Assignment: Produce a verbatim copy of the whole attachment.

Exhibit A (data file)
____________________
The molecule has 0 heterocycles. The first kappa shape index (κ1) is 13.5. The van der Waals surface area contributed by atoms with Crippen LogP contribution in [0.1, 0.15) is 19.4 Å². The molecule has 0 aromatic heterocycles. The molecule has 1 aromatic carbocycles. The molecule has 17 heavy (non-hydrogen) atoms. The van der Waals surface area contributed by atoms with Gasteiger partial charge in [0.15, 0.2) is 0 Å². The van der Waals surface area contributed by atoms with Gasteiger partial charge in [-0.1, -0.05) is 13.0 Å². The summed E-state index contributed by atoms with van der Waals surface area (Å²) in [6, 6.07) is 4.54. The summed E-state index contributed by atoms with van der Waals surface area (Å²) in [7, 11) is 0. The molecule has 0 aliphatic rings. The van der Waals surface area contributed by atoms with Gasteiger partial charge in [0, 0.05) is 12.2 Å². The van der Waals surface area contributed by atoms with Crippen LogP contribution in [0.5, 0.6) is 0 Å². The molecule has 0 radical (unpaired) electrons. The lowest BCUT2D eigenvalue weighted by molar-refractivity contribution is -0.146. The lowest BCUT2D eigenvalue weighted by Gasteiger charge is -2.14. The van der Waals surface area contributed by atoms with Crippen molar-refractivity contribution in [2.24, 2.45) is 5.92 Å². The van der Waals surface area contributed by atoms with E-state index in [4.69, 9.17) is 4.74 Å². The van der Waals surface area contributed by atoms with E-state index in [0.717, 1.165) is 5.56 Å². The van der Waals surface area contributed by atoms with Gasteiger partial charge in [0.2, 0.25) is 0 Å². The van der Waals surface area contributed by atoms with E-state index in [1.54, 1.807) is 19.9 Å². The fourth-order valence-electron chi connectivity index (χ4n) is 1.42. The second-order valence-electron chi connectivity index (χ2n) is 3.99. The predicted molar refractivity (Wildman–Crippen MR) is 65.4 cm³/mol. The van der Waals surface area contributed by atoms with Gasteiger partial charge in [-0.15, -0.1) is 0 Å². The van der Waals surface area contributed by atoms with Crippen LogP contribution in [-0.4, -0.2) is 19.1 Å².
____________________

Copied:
The molecule has 0 heterocycles. The first kappa shape index (κ1) is 13.5. The van der Waals surface area contributed by atoms with Crippen LogP contribution in [0.1, 0.15) is 19.4 Å². The molecule has 0 aromatic heterocycles. The molecule has 1 aromatic carbocycles. The molecule has 17 heavy (non-hydrogen) atoms. The van der Waals surface area contributed by atoms with Gasteiger partial charge in [0.15, 0.2) is 0 Å². The van der Waals surface area contributed by atoms with Gasteiger partial charge in [-0.1, -0.05) is 13.0 Å². The summed E-state index contributed by atoms with van der Waals surface area (Å²) in [6, 6.07) is 4.54. The summed E-state index contributed by atoms with van der Waals surface area (Å²) in [7, 11) is 0. The molecule has 0 aliphatic rings. The van der Waals surface area contributed by atoms with Gasteiger partial charge in [0, 0.05) is 12.2 Å². The van der Waals surface area contributed by atoms with Crippen LogP contribution in [0.5, 0.6) is 0 Å². The molecule has 0 radical (unpaired) electrons. The lowest BCUT2D eigenvalue weighted by molar-refractivity contribution is -0.146. The lowest BCUT2D eigenvalue weighted by Gasteiger charge is -2.14. The van der Waals surface area contributed by atoms with Crippen molar-refractivity contribution in [2.24, 2.45) is 5.92 Å². The van der Waals surface area contributed by atoms with E-state index in [4.69, 9.17) is 4.74 Å². The van der Waals surface area contributed by atoms with E-state index in [0.717, 1.165) is 5.56 Å². The van der Waals surface area contributed by atoms with Gasteiger partial charge in [0.2, 0.25) is 0 Å². The van der Waals surface area contributed by atoms with E-state index in [1.54, 1.807) is 19.9 Å². The fourth-order valence-electron chi connectivity index (χ4n) is 1.42. The second-order valence-electron chi connectivity index (χ2n) is 3.99. The predicted molar refractivity (Wildman–Crippen MR) is 65.4 cm³/mol. The van der Waals surface area contributed by atoms with Gasteiger partial charge in [-0.15, -0.1) is 0 Å². The van der Waals surface area contributed by atoms with Crippen LogP contribution in [-0.4, -0.2) is 19.1 Å².